First Steps Upon Retirement

Discussion in 'The Pub' started by AZChilicat, May 6, 2016.

  1. AZChilicat

    AZChilicat Member

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    phoenix 7, wilto and JBid like this.
  2. Blue410

    Blue410 Silver Supporting Member

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    #4 = set up a permanent recording studio for your Youtube gear demos
    #5 = amass appropriate color-coordinated gym shorts and Crocs pairs for your gear demos
     
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  3. Jamalot

    Jamalot Member

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    People live too long now and outlive their money.

    Birth School Work Death. Ain't no 'Retirement' in there
     
  4. Yer Blues

    Yer Blues Member

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    I'd imagine by 50 the money you'd lose out on by getting a different job would make it more worthwhile to keep the same job? Why would you retire to work and get paid less. :confused
     
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  5. Probos

    Probos Supporting Member

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    At what age do they think most people retire? Lets say 65,....25 to 30 good years? Yeah,...I don't think so. In fact that's laughable.
     
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  6. Astronaut FX

    Astronaut FX Member

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  7. Steve Hotra

    Steve Hotra Silver Supporting Member

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    At 59, I am self employed as a music teacher / music director for some small churches.
    Used to work for a big church, but that season ended 5 years ago.
    My wife and I are "living lean" as we get ready for this new season.
    I plan to keep teaching / playing music as long as I can.
    And I am treating my music like a business, being smart with my money earned.
    No way I can or want to retire... even at 67.5 when I could draw SS.
     
    Last edited: May 6, 2016
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  8. greeny

    greeny Member

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    I retired last year at 49, hated my job, decided I had enough cash to last my life so retired. Don't worry what anyone else says, if you can afford it just do it.
     
  9. circle_o_5ths

    circle_o_5ths Member

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    The average person leaves the workforce at 59 due to illness or downsizing.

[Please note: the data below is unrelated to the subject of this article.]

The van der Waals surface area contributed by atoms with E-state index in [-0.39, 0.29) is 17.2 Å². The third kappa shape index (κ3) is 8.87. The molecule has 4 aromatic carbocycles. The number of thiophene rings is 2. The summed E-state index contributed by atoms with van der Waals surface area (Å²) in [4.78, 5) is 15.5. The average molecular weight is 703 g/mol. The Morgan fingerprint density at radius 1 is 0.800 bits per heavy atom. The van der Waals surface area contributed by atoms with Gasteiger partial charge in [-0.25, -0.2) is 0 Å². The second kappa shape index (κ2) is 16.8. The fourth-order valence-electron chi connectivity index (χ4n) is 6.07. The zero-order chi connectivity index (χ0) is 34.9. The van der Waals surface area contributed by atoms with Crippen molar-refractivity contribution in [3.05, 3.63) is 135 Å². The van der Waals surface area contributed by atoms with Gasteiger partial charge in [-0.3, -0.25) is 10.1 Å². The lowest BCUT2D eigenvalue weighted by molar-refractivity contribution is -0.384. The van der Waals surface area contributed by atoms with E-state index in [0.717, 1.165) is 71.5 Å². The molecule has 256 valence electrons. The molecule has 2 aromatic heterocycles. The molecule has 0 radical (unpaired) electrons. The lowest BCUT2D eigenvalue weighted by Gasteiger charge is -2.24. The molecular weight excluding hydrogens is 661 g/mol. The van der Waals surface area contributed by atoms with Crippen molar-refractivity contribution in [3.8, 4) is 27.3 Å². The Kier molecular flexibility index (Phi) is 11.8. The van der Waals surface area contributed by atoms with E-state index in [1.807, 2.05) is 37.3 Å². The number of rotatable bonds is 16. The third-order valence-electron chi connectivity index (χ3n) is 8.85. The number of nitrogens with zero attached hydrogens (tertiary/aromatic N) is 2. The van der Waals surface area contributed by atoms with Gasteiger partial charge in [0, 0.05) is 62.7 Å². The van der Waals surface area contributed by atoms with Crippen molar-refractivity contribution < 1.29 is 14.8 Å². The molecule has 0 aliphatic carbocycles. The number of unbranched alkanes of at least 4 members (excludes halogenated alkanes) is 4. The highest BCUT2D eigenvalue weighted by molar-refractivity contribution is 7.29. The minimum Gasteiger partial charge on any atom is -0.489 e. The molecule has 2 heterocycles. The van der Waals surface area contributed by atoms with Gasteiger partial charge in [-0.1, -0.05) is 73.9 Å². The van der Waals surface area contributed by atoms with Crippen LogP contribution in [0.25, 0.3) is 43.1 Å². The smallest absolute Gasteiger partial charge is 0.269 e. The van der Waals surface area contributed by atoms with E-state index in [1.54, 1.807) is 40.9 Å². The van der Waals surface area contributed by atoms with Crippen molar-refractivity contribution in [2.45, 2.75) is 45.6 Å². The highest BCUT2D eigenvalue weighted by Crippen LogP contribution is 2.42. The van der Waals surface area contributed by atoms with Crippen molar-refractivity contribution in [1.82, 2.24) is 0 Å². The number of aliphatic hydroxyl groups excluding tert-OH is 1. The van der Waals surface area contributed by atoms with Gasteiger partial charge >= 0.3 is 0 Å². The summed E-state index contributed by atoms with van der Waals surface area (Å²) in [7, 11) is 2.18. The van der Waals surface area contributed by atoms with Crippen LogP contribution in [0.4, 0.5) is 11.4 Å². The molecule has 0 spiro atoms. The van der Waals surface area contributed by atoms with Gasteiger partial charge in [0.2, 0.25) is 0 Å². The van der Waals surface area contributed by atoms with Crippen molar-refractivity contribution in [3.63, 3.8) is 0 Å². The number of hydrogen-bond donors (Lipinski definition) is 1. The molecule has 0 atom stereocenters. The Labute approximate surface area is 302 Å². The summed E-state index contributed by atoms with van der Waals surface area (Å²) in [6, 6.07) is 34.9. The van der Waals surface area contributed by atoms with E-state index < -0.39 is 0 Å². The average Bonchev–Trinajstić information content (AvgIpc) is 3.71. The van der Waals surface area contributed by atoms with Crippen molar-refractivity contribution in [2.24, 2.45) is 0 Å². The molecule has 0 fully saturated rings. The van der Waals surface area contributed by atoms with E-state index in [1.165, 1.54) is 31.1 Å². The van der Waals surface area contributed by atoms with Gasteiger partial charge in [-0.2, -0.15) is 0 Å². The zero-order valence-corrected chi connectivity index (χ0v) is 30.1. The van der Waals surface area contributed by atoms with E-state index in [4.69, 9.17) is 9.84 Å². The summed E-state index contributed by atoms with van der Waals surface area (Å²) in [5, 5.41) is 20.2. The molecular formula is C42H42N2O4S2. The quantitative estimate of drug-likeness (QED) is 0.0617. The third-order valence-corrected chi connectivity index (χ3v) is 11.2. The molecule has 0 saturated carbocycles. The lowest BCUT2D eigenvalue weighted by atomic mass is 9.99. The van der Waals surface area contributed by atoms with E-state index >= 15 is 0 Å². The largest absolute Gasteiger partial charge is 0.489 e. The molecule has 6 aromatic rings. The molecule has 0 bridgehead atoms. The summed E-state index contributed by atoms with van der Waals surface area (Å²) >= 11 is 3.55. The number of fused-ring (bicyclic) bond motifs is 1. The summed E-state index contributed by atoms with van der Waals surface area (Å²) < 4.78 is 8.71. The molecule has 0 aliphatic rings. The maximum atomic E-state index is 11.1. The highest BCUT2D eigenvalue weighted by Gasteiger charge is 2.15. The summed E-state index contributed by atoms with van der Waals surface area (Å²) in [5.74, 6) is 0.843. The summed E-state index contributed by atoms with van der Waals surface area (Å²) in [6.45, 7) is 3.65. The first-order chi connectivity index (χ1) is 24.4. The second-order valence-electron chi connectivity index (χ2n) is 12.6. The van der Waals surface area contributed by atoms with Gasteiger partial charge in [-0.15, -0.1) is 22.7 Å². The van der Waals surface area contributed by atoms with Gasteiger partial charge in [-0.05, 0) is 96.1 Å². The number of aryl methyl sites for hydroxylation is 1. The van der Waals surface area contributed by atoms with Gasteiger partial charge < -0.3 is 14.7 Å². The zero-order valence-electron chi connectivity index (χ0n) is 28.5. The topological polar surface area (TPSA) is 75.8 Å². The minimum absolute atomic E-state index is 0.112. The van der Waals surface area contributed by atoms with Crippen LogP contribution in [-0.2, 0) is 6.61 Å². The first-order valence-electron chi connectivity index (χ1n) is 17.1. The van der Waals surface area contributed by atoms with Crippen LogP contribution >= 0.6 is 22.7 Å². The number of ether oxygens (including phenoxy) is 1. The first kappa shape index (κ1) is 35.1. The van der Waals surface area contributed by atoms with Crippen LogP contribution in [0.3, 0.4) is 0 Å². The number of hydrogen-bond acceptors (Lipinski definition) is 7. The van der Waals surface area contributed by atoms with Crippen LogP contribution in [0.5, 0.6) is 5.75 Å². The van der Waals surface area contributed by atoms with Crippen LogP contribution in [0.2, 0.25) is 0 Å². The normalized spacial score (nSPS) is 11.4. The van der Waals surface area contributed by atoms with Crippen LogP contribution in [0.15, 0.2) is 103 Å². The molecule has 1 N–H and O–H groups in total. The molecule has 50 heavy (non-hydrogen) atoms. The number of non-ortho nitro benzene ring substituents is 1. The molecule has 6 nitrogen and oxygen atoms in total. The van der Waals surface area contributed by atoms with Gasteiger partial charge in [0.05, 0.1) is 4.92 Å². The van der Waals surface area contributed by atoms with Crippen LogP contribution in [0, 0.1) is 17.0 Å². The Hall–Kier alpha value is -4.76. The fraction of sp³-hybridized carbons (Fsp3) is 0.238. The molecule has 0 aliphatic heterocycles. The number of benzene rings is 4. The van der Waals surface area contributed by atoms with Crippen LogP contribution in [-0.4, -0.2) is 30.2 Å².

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  10. JBid

    JBid Member

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    I did all the right stuff. At 55, I had put aside my own savings, had a deferred compensation account worth about $100K, was vested in a public pension plan and was on track to retire at 62. That year, my wife was forced to retire ,due to a serious health problem, "No worries, the long-term disability insurance we've paid into for 25 years will cover us until her pension and Social security kick in." I thought. Got bent over and done hard by Met-Life. Can't stand the sight of Snoopy. Six months later, I was injured on the job and ultimately forced to retire, when (June, 09) my comp fund was in the cellar. Basically, following all the best advice we could get, we lost almost everything we had accumulated over our working lives. Now we live on very modest pensions, in a rental house in a less than desirable part of town. Good luck.
     
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  11. Otto Tune

    Otto Tune Member

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  12. Stratonator

    Stratonator Member

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    The first thing I'll do once I retire is throw away my alarm clock! :D
     
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  13. stevieboy

    stevieboy Clouds yell at me Gold Supporting Member

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    As far as Social Security goes, you can draw more if you wait. So by "don't start drawing" the idea would be to figure out at what point it makes the most sense for you to start, because it can mean more total money in the long run. Assuming you don't die too soon!